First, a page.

"The Royal Mail is a much-cherished national institution," he told lawmakers in the House of Commons.
"The case for privatization has not been met. With recent annual profits of over 400 million pounds, we should be allowing it to flourish in the public sector."
Even as the announcement of the IPO was made, the Communications Workers Union was planning to ballot workers for possible strike action. The union is opposed to the stock plan because of fears of potential job losses.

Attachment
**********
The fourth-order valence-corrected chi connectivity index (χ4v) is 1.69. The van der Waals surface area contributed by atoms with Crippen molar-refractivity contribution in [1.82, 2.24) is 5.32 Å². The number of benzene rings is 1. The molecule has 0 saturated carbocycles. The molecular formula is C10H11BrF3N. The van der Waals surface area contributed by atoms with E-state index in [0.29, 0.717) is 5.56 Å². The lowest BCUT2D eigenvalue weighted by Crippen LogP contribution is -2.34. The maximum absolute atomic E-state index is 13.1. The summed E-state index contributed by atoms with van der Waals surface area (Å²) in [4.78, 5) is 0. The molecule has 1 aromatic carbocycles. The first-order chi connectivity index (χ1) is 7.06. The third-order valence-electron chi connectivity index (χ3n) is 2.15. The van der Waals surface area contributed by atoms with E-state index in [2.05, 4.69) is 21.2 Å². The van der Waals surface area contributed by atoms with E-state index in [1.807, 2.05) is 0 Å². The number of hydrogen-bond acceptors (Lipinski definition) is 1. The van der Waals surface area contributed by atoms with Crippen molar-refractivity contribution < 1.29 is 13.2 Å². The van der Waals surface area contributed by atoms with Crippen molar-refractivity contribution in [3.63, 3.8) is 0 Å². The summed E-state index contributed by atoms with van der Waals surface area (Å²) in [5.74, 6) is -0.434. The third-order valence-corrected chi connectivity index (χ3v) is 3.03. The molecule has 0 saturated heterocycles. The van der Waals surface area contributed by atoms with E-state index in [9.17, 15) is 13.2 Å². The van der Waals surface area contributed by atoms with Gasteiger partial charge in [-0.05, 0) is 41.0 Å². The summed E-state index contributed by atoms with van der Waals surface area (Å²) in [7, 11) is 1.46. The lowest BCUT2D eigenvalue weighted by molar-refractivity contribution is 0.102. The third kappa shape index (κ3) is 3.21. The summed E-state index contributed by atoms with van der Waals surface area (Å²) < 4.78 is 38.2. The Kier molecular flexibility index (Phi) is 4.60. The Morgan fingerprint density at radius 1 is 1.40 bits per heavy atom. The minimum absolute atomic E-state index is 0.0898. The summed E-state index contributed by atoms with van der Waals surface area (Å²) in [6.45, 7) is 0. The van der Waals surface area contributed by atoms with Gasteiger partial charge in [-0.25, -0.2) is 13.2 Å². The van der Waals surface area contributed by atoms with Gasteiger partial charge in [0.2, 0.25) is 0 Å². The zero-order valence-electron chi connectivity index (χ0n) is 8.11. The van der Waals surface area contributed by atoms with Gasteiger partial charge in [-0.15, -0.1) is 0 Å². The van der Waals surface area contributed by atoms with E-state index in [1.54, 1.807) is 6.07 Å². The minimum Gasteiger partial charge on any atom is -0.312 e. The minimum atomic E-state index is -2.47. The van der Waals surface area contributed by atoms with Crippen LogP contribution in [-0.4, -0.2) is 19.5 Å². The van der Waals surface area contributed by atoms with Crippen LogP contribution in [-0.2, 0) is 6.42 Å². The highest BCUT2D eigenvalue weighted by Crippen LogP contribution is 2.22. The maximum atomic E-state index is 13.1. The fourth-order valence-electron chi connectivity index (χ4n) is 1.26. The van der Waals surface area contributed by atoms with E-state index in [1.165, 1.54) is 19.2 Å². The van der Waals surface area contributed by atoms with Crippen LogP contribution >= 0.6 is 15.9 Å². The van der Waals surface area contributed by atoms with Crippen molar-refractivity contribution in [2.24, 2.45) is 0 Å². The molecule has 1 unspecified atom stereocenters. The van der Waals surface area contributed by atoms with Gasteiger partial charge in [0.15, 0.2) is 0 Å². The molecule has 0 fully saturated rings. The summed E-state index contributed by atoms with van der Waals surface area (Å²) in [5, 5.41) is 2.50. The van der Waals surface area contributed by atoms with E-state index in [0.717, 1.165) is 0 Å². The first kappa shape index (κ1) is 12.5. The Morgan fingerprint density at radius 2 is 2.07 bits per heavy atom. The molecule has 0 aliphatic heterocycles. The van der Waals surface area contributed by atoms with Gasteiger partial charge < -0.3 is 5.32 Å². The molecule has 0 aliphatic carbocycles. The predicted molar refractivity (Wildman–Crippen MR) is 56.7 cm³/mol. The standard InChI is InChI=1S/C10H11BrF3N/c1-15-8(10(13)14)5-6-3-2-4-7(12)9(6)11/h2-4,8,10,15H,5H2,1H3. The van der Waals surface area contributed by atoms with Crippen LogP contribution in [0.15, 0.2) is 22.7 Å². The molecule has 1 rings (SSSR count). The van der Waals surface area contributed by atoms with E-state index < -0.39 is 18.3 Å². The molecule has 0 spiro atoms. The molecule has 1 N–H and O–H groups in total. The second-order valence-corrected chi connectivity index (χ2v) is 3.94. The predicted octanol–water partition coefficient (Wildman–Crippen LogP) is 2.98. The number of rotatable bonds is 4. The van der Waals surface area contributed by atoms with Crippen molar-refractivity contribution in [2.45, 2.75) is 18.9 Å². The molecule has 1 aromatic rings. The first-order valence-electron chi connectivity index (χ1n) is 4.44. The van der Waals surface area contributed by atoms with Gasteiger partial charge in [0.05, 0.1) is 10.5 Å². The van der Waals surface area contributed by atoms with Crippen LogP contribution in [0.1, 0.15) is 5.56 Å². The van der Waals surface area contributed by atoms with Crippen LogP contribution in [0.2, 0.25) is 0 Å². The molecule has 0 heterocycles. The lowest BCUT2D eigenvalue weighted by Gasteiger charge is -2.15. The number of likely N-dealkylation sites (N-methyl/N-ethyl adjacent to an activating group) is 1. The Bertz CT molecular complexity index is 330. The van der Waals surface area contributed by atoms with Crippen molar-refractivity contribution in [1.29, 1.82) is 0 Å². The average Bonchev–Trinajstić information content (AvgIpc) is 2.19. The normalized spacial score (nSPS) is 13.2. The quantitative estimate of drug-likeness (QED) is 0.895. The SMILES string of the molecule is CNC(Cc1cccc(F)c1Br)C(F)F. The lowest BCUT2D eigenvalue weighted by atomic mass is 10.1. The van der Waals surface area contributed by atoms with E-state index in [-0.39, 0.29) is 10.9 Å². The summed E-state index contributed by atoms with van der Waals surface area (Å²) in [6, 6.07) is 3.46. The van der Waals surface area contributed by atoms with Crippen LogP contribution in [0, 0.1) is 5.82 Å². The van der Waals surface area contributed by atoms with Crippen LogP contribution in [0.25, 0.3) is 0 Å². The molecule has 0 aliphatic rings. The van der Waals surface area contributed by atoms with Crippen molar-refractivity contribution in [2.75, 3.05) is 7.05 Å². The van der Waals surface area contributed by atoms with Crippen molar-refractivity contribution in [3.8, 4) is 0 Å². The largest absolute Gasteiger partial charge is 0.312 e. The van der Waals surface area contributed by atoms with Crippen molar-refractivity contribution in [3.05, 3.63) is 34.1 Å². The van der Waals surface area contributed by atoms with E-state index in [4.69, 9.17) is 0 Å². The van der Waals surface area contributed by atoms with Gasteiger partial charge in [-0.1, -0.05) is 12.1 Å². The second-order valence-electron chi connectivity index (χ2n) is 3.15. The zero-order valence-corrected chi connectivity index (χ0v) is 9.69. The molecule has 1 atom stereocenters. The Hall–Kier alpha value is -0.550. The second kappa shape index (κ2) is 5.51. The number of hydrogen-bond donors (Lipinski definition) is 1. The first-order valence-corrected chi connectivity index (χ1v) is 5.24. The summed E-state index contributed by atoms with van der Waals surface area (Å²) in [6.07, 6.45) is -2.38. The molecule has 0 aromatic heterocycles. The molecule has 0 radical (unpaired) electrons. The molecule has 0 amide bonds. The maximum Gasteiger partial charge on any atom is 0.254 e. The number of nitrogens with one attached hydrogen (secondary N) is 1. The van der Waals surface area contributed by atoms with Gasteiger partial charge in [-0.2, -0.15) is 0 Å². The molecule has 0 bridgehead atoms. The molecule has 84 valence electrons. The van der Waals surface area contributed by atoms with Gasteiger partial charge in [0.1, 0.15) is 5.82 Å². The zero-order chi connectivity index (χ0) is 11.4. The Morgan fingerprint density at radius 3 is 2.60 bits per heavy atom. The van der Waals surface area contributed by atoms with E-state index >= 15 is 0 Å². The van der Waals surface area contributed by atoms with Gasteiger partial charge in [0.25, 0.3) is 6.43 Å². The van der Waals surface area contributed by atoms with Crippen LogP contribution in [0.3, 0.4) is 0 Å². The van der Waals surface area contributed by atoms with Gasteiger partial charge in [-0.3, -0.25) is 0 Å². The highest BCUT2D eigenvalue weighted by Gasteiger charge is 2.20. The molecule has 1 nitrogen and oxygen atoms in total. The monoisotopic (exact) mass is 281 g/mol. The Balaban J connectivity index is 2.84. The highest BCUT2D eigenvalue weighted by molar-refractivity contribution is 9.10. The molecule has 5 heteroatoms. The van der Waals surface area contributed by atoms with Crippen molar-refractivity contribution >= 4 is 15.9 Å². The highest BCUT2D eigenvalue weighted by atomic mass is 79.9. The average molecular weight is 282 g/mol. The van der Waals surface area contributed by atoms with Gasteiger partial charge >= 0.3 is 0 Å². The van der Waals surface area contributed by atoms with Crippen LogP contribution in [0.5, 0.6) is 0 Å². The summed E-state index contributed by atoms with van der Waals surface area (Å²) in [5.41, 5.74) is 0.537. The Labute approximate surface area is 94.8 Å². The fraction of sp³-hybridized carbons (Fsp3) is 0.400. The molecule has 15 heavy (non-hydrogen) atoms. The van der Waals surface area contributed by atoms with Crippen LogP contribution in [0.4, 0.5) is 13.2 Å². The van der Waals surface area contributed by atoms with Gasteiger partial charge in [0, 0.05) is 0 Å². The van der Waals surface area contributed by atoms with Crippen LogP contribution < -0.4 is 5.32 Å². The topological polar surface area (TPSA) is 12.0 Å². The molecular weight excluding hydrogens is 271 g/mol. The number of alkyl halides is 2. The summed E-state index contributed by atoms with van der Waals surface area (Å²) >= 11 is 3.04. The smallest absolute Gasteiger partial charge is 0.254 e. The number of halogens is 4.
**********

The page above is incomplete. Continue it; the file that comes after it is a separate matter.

There are concerns the threat of industrial action may damp demand for the stock.
The privatization spells a major change for the long-established mail service.
Its familiar red pillar boxes will be protected by law, but tampering with a service so central to public life is also a delicate matter.
Even the late Margaret Thatcher, who championed the sale of state-owned companies such as British Telecom and British Gas, backed away from privatizing Royal Mail during her tenure as prime minister in the 1980s.
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